First Solar Dynamic Observatory Instrument Arrives at Goddard
The University of Colorado at Boulder delivered the Extreme Ultraviolet Variability Experiment (EVE), first of three Solar Dynamic Observatory instruments, to NASA Goddard Space Flight Center, Greenbelt, Md. EVE will measure how much the sun's ultraviolet brightness changes.
Image left: Artist rendition of the SDO spacecraft. Credit: NASA
Rapid changes in the ultraviolet radiation of the sun can cause outages in radio communications and affect satellites orbiting the Earth. Increases in solar ultraviolet radiation from flares heat Earth's upper atmosphere, causing it to expand. The expansion makes the air more dense at low-Earth-orbit altitudes, where many satellites fly. The more dense air increases the drag on these satellites, slowing them down and causing them to prematurely burn up in the lower atmosphere if there is no more fuel onboard to give them a boost.
EVE will take measurements of the sun's ultraviolet brightness as often as every ten seconds, providing space weather forecasters with warnings of communications and navigation outages.
The sun's extreme ultraviolet output constantly changes. The small solar flares that happen almost every day can double the output while the large flares that happen about once a month can increase the ultraviolet a 1000 times in minutes. This harmful ultraviolet radiation is completely absorbed in the atmosphere, which means we can only observe it from satellites.
"LASP is very excited about delivering the state-of-the-art EVE instrument to measure the solar extreme ultraviolet irradiance with best ever spectral resolution and time cadence," said Tom Woods, SDO EVE Principal Investigator. "These future SDO EVE measurements are important for many different space weather applications such as how solar storms can degrade or even disrupt our navigation and communications."
Image right: SDO's Extreme Ultraviolet Variability Experiment (EVE) was built and designed by The University of Colorado at Boulder. Credit: University of Colorado at Boulder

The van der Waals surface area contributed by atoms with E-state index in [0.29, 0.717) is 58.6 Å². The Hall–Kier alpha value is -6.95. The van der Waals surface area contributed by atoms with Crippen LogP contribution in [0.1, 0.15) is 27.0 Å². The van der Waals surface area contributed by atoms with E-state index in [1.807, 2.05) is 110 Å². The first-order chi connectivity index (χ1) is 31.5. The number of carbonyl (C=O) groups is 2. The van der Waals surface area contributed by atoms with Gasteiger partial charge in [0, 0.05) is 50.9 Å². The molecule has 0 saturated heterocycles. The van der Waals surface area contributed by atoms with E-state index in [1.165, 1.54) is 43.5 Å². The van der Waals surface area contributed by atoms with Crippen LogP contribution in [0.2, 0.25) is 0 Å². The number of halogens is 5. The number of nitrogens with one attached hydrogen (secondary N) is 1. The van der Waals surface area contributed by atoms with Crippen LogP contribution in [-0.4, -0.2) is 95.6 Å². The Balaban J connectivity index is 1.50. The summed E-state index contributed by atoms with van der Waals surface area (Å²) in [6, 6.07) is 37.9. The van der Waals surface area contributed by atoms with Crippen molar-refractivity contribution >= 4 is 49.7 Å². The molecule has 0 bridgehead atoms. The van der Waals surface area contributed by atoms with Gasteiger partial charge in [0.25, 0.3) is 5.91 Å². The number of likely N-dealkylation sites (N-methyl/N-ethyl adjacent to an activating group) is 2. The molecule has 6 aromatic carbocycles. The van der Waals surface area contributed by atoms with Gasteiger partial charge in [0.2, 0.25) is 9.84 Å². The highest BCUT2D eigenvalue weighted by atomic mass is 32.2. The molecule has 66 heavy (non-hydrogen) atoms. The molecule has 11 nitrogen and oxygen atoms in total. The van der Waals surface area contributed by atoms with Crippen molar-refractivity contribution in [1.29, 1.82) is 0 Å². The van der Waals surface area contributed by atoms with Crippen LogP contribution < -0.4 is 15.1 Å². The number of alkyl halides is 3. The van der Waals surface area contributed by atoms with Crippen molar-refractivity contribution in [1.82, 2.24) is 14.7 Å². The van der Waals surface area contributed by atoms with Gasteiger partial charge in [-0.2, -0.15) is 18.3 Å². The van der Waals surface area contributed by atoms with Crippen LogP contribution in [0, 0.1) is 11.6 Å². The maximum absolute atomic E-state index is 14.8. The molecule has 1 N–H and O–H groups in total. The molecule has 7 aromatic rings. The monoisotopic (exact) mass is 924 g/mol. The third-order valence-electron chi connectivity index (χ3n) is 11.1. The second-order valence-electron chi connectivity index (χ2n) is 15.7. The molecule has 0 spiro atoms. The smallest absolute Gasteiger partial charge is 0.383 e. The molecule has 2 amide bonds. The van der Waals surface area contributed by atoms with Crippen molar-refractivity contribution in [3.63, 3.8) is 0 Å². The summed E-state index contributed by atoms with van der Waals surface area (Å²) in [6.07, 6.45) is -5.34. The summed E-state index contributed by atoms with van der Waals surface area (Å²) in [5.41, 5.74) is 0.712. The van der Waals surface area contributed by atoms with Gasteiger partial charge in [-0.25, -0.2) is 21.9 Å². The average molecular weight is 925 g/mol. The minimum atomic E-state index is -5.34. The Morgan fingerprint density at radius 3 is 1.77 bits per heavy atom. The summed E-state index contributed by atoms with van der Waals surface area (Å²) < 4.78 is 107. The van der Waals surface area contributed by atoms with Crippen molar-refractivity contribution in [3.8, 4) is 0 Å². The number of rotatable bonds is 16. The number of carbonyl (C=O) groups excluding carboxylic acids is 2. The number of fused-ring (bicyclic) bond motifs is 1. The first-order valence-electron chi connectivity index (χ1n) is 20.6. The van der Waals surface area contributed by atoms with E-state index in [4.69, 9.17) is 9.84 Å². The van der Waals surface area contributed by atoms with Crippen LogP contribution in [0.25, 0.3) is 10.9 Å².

After launch SDO will study how solar activity is created and how space weather comes from that activity. SDO is designed to help us understand the sun's influence on Earth and near-Earth space by studying the solar atmosphere on small scales of space and time and in many wavelengths simultaneously.
SDO’s other instruments include Helioseismic and Magnetic Imager (HMI) and Atmospheric Imaging Assembly (AIA). Those instruments are expected to arrive at Goddard by the end of October.
"These three instruments together will enable scientists to better understand the causes of violent solar activity, and whether it's possible to make accurate and reliable forecasts of space weather," said Liz Citrin, SDO Project Manager at NASA Goddard. "SDO will provide a full disk picture of the sun in Super HD quality."
Image left: SDO's EVE instrument is being unpacked in a clean room after its arrival at the Goddard Space Flight Center. Credit: NASA/Chris Gunn
SDO is the first mission of NASA's Living With a Star program, which seeks to understand the causes of solar variability and its impacts on Earth. SDO is being designed, managed, and assembled at NASA Goddard. HMI is being built by Stanford University, Stanford, Calif. AIA is being built by the Lockheed Martin Solar Astrophysics Laboratory (LMSAL), Palo Alto, Calif. EVE is being built by the University of Colorado.
SDO is expected to launch no earlier than August 2008.
+ Solar Dynamics Observatory
Goddard Space Flight Center